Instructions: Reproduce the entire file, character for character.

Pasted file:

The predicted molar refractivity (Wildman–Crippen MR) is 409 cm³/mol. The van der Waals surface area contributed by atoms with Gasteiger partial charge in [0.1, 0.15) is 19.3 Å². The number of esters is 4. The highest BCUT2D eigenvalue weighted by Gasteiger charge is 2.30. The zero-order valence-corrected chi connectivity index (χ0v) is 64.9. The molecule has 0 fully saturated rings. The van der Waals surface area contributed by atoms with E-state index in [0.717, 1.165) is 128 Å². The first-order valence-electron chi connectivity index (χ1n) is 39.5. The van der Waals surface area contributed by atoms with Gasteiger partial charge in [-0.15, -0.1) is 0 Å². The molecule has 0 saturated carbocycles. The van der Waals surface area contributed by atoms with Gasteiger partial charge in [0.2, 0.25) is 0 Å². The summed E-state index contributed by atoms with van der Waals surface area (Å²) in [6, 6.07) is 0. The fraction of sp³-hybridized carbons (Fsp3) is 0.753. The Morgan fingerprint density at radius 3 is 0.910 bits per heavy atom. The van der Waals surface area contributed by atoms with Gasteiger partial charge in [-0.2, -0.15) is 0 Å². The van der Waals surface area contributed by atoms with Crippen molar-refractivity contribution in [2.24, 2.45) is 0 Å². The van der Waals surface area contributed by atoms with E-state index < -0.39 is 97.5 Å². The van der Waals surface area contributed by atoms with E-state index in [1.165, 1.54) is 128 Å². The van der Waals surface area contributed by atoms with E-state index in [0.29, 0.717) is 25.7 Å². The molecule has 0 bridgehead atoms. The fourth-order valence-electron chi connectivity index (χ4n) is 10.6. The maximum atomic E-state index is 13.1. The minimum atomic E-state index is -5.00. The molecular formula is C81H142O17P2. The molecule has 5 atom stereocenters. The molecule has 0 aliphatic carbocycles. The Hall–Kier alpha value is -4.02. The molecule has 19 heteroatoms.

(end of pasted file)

The predicted molar refractivity (Wildman–Crippen MR) is 409 cm³/mol. The van der Waals surface area contributed by atoms with Gasteiger partial charge in [0.1, 0.15) is 19.3 Å². The number of esters is 4. The highest BCUT2D eigenvalue weighted by Gasteiger charge is 2.30. The zero-order valence-corrected chi connectivity index (χ0v) is 64.9. The molecule has 0 fully saturated rings. The van der Waals surface area contributed by atoms with E-state index in [0.717, 1.165) is 128 Å². The first-order valence-electron chi connectivity index (χ1n) is 39.5. The van der Waals surface area contributed by atoms with Gasteiger partial charge in [-0.15, -0.1) is 0 Å². The molecule has 0 saturated carbocycles. The van der Waals surface area contributed by atoms with Gasteiger partial charge in [0.2, 0.25) is 0 Å². The summed E-state index contributed by atoms with van der Waals surface area (Å²) in [6, 6.07) is 0. The fraction of sp³-hybridized carbons (Fsp3) is 0.753. The Morgan fingerprint density at radius 3 is 0.910 bits per heavy atom. The van der Waals surface area contributed by atoms with Gasteiger partial charge in [-0.2, -0.15) is 0 Å². The van der Waals surface area contributed by atoms with Crippen molar-refractivity contribution in [2.24, 2.45) is 0 Å². The van der Waals surface area contributed by atoms with E-state index < -0.39 is 97.5 Å². The van der Waals surface area contributed by atoms with E-state index in [1.165, 1.54) is 128 Å². The van der Waals surface area contributed by atoms with E-state index in [0.29, 0.717) is 25.7 Å². The molecule has 0 bridgehead atoms. The fourth-order valence-electron chi connectivity index (χ4n) is 10.6. The maximum atomic E-state index is 13.1. The minimum atomic E-state index is -5.00. The molecular formula is C81H142O17P2. The molecule has 5 atom stereocenters. The molecule has 0 aliphatic carbocycles. The Hall–Kier alpha value is -4.02. The molecule has 19 heteroatoms.